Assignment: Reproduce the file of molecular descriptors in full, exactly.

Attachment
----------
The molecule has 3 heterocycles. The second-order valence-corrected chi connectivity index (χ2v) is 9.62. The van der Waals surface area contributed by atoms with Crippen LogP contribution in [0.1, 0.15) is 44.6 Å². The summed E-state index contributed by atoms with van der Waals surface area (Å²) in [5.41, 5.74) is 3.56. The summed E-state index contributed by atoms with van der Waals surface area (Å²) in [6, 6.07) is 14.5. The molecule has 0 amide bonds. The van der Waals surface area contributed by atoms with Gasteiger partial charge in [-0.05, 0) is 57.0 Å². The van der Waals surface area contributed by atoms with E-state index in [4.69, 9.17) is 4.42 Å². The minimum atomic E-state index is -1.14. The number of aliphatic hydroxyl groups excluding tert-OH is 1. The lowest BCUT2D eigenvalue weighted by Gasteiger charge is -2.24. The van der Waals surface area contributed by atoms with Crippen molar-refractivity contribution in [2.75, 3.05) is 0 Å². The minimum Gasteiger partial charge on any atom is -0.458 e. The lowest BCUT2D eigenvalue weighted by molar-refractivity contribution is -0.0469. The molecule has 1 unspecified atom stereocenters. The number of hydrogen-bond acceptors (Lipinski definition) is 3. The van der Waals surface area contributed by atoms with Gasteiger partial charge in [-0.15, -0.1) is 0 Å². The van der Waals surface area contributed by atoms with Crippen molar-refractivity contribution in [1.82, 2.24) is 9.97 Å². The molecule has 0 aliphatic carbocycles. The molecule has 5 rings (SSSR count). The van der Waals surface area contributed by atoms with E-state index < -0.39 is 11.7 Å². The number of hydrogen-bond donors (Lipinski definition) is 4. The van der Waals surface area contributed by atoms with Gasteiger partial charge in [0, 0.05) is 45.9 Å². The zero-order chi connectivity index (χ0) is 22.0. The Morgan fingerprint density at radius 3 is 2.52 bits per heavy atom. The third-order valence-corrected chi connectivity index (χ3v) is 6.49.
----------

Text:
The molecule has 3 heterocycles. The second-order valence-corrected chi connectivity index (χ2v) is 9.62. The van der Waals surface area contributed by atoms with Crippen LogP contribution in [0.1, 0.15) is 44.6 Å². The summed E-state index contributed by atoms with van der Waals surface area (Å²) in [5.41, 5.74) is 3.56. The summed E-state index contributed by atoms with van der Waals surface area (Å²) in [6, 6.07) is 14.5. The molecule has 0 amide bonds. The van der Waals surface area contributed by atoms with Gasteiger partial charge in [-0.05, 0) is 57.0 Å². The van der Waals surface area contributed by atoms with E-state index in [4.69, 9.17) is 4.42 Å². The minimum atomic E-state index is -1.14. The number of aliphatic hydroxyl groups excluding tert-OH is 1. The lowest BCUT2D eigenvalue weighted by Gasteiger charge is -2.24. The van der Waals surface area contributed by atoms with Crippen molar-refractivity contribution in [2.75, 3.05) is 0 Å². The minimum Gasteiger partial charge on any atom is -0.458 e. The lowest BCUT2D eigenvalue weighted by molar-refractivity contribution is -0.0469. The molecule has 1 unspecified atom stereocenters. The number of hydrogen-bond acceptors (Lipinski definition) is 3. The van der Waals surface area contributed by atoms with Gasteiger partial charge in [-0.15, -0.1) is 0 Å². The van der Waals surface area contributed by atoms with Crippen molar-refractivity contribution in [1.82, 2.24) is 9.97 Å². The molecule has 0 aliphatic carbocycles. The molecule has 5 rings (SSSR count). The van der Waals surface area contributed by atoms with E-state index < -0.39 is 11.7 Å². The number of hydrogen-bond donors (Lipinski definition) is 4. The van der Waals surface area contributed by atoms with Gasteiger partial charge in [0, 0.05) is 45.9 Å². The zero-order chi connectivity index (χ0) is 22.0. The Morgan fingerprint density at radius 3 is 2.52 bits per heavy atom. The third-order valence-corrected chi connectivity index (χ3v) is 6.49.